Looks like it’s just you, me and the baby? Sounds like the last line from a My Family script, doesn't it? But don’t flinch with fear: Supreme Vagabond Craftsman probably doesn’t care anyway.
Supreme Vagabond Craftsman is, to put him in context, Lutterworth’s favourite son who, when not in his day group Methodist Centre or in the producer’s chair for singles by the likes of The Long Blondes and Pink Grease, can be found in a world of sonic and lyrical madness coming up trumps with records like Just You Me and the Baby. A collection of 13 songs that roll out with the ease of a picnic blanket, albeit with the crumbs of past summers still in evidence, this album promises to take you with cagey ease into the wonderful and frightening world that is SVC. And, of course, you know it’s going to be fun. After all, his first album was called Fuck Everyone, I Am King.
With lyrics about libraries and the civil service, scientologist assassins and heavy drinking sessions that end on pool tables all wistfully sung with a madrigal-y Dukes of Stratosphere bent, SVC’s scatty paeans weave wonderfully over-reliant basslines and never knowingly undersold strings, whilst sprightly drums and friendly accordions help gel everything together to make what is at first a pop album of highly accessible songs and secondly a bizarre collection of folksy time signatures, odd sentiments and jester-in-the-court style quirkiness. Who couldn’t resist a song called ‘Check out my Rifle Range’, or other Wire-esque title gems such as standout song ‘Truck Driver Incident’ and top-ten-bound-in-another-universe ‘14 Reporters on my Land’ if you knew you could hum them and your mum wouldn’t worry about where you were going to at night? Unless you were 46 and hadn’t left home yet, that is.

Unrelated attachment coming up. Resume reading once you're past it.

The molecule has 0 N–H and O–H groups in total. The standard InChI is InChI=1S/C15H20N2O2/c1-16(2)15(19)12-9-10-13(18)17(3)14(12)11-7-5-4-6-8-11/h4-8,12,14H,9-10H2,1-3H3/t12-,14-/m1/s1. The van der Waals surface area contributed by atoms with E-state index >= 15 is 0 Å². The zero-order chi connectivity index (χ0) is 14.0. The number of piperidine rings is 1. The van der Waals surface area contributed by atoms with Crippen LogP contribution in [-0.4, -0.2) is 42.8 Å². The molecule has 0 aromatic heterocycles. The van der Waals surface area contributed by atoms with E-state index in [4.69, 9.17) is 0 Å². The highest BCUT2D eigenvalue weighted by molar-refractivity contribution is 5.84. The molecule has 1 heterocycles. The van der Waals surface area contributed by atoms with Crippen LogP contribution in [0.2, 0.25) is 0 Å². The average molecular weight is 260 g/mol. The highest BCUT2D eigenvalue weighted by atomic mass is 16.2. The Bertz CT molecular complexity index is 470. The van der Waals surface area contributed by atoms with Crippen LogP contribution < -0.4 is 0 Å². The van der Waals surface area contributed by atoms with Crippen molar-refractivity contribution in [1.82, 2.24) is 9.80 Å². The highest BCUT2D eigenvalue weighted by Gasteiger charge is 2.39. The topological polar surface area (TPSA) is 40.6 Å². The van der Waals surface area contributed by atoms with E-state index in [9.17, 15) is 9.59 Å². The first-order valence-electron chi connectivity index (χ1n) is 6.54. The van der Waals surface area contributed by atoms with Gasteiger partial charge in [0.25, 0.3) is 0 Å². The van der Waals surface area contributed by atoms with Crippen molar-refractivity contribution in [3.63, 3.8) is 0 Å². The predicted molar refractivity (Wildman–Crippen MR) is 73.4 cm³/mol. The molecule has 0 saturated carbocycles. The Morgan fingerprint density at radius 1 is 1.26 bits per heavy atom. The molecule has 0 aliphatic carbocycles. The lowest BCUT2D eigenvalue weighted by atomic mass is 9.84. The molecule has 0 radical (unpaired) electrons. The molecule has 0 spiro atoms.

So, is this XTC meets a pastoral Jethro Tull jamming with an acoustic Wire in a lunatic's dream and therefore, by rights, the vanguard of late noughties off-kilter pop? SVC is King, remember, so if you disagree remember the words of the great man himself: fuck everyone!
8Prole Art's Score